NYC A Lab of Modern Life Assignment 1: Johnson

July 1, 2009

I met Johnson in McCarren Park on a lovely Sunday afternoon. I was reading Jung's Man and His Symbols when he sat on the bench and began talking. He couldn't believe how content people seemed in the park -- the softball players screaming happily, young girls laying out unabashedly in bikinis, drunken bums passed out without cause for concern. The cops were kinder here than in his neighborhood, Johnson observed. And people weren't this happy.

Johnson grew up in Bed-Stuy, Brooklyn, having lived in New York for all of his 48 years. He graduated high school, but soon after got involved in selling drugs, mostly crack, for some Dominican and Puerto Rican drug dealers. He claimed to have been selling $100,000 worth of drugs a month, making a couple grand a day for himself. During the 80s, he had several cars and a few houses, wealthy by any standard, but rather than saving he spent a lot of money on drugs for himself. He got arrested and did a couple years time, battled drug addiction, and finally turned himself around after a stint at a shelter. He now has an apartment and works for the Parks Department.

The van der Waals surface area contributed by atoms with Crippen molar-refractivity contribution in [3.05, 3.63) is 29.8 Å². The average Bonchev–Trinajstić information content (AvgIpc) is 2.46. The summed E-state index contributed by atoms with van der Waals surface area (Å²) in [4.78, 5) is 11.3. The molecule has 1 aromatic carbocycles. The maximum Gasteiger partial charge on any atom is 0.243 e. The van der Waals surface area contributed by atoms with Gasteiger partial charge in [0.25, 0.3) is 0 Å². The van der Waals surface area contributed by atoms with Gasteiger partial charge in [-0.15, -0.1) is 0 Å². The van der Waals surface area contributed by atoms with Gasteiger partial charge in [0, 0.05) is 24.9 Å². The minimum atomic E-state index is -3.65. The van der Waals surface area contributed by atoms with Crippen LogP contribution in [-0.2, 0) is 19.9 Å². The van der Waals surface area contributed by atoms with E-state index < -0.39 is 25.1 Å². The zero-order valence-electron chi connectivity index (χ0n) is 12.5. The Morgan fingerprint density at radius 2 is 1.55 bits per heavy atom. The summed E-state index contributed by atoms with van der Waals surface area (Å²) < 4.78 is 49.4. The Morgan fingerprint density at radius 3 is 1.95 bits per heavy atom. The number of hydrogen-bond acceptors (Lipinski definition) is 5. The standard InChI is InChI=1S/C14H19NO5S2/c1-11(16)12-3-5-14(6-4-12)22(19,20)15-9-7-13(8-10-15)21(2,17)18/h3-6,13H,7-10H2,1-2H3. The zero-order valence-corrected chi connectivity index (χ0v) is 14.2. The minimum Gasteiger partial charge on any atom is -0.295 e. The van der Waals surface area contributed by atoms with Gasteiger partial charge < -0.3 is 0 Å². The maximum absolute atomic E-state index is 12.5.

He only had a few minutes to talk because his boss was watching. But Johnson was happy to be out working on such a lovely day; all he requires is enough advance notice to go to work. In prison, Johnson said, it was all about who you had on the outside. People in prison watched to see if you had people call you and visit. If not, they preyed on you because they knew that nobody cared about you. Prison, in general, makes you feel like that. It's psychological. The idea is to make you feel like no one cares.